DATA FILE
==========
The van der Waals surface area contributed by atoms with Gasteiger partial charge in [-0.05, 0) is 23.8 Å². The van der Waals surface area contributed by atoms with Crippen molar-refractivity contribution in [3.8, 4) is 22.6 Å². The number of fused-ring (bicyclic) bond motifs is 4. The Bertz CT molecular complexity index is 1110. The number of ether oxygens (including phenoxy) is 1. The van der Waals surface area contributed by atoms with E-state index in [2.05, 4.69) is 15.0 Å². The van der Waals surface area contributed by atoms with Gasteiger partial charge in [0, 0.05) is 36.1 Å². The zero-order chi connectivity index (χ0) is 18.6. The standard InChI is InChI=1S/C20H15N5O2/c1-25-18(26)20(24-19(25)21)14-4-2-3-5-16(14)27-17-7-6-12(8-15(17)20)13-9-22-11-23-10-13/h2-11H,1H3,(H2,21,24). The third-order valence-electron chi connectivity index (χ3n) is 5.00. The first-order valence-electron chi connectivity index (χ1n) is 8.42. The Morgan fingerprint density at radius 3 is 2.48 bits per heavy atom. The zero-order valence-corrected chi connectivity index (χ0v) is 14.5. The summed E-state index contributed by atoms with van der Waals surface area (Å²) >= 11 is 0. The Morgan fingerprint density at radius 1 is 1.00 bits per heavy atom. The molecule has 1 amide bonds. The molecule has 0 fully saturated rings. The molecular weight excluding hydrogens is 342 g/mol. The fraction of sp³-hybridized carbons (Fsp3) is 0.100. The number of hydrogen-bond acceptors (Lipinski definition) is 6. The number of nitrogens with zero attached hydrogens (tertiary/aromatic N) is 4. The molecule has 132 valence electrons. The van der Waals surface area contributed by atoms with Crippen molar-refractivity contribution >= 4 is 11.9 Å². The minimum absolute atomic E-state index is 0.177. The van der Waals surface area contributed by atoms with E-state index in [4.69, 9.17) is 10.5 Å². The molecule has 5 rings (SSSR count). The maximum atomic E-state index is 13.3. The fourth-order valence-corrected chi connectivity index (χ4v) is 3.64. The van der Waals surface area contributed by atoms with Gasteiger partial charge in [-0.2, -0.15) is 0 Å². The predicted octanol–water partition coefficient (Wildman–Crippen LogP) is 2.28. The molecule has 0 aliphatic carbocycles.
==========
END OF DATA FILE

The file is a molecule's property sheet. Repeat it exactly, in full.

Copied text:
The van der Waals surface area contributed by atoms with Gasteiger partial charge in [-0.05, 0) is 23.8 Å². The van der Waals surface area contributed by atoms with Crippen molar-refractivity contribution in [3.8, 4) is 22.6 Å². The number of fused-ring (bicyclic) bond motifs is 4. The Bertz CT molecular complexity index is 1110. The number of ether oxygens (including phenoxy) is 1. The van der Waals surface area contributed by atoms with E-state index in [2.05, 4.69) is 15.0 Å². The van der Waals surface area contributed by atoms with Gasteiger partial charge in [0, 0.05) is 36.1 Å². The zero-order chi connectivity index (χ0) is 18.6. The standard InChI is InChI=1S/C20H15N5O2/c1-25-18(26)20(24-19(25)21)14-4-2-3-5-16(14)27-17-7-6-12(8-15(17)20)13-9-22-11-23-10-13/h2-11H,1H3,(H2,21,24). The third-order valence-electron chi connectivity index (χ3n) is 5.00. The first-order valence-electron chi connectivity index (χ1n) is 8.42. The Morgan fingerprint density at radius 3 is 2.48 bits per heavy atom. The zero-order valence-corrected chi connectivity index (χ0v) is 14.5. The summed E-state index contributed by atoms with van der Waals surface area (Å²) >= 11 is 0. The Morgan fingerprint density at radius 1 is 1.00 bits per heavy atom. The molecule has 1 amide bonds. The molecule has 0 fully saturated rings. The molecular weight excluding hydrogens is 342 g/mol. The fraction of sp³-hybridized carbons (Fsp3) is 0.100. The number of hydrogen-bond acceptors (Lipinski definition) is 6. The number of nitrogens with zero attached hydrogens (tertiary/aromatic N) is 4. The molecule has 132 valence electrons. The van der Waals surface area contributed by atoms with Crippen molar-refractivity contribution >= 4 is 11.9 Å². The minimum absolute atomic E-state index is 0.177. The van der Waals surface area contributed by atoms with E-state index in [4.69, 9.17) is 10.5 Å². The molecule has 5 rings (SSSR count). The maximum atomic E-state index is 13.3. The fourth-order valence-corrected chi connectivity index (χ4v) is 3.64. The van der Waals surface area contributed by atoms with Gasteiger partial charge in [-0.2, -0.15) is 0 Å². The predicted octanol–water partition coefficient (Wildman–Crippen LogP) is 2.28. The molecule has 0 aliphatic carbocycles.